Why does the Cambodian government think Britain has stolen its sacred objects

Cambodia is calling on the UK Government to help it recover antiquities it says were stolen from its temples and ended up in the Victoria & Albert and British museums.

The Cambodians, who believe ancient statues hold the souls of their ancestors, have pinpointed that many of the stolen works passed through the hands of a rogue British art dealer, Douglas Latchford, who died in 2020, before ending up in the London museums.

Cambodian culture minister Phoeurng Sackona said in a letter to UK Government culture secretary Nadine Dorries that many important cultural treasures were stolen from sacred temples and "wrongfully ended up" in warehouses and institutions.

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The move to reclaim the works come as part of a wider attempt to recover artefacts scattered around the world during the Khmer Rouge regime.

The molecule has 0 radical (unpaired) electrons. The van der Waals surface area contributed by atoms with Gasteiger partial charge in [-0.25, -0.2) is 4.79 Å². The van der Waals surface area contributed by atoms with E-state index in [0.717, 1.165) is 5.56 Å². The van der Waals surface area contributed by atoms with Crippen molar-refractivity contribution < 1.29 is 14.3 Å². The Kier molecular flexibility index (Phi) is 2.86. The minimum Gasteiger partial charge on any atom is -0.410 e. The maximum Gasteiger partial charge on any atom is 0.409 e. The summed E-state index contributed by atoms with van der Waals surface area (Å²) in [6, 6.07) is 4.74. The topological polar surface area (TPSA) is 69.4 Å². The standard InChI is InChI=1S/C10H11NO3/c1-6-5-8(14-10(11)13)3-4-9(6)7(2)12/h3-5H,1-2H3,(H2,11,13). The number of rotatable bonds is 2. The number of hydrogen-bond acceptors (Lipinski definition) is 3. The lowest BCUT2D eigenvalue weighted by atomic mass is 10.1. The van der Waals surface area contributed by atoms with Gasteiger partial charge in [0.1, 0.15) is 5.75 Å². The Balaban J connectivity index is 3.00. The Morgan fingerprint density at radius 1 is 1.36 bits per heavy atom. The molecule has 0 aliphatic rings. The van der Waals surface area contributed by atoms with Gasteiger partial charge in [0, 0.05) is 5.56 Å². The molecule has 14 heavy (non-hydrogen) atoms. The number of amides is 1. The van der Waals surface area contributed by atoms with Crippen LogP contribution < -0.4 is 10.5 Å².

The British Museum

A statement from the British Museum said: "We are open and transparent about the heritage of objects in our permanent collection. Establishing the provenance of an object has been an integral part of the museum's acquisition process for decades. Through this research, we also endeavour to find any possible ethical or legal issues. Each object goes through a careful and thorough process before the trustees make a decision to acquire it."

The V&A, which has a museum in Dundee, said: "Information about our Cambodian objects, including their provenance, has been accessible on our online database since its launch in 2009. Research into our collections is continuous and new information is added to the database."

Mr Latchford was best known as a collector of Cambodian antiquities. However, after his death, a media investigation explored the prevalence of artworks that Latchford had traded to public museums and galleries. As a result, after rising pressure from the United States federal government, the Denver Art Museum agreed to voluntarily repatriate four Cambodian antiquities in their possession, which included three Khmer sandstone sculptures dating back to the seventh and 12th centuries respectively, and an Iron Age Dong Son bronze bell.

In November 2019, Mr Latchford was charged by prosecutors in New York with falsifying the provenance of Khmer works of art, but the case ended with his death.

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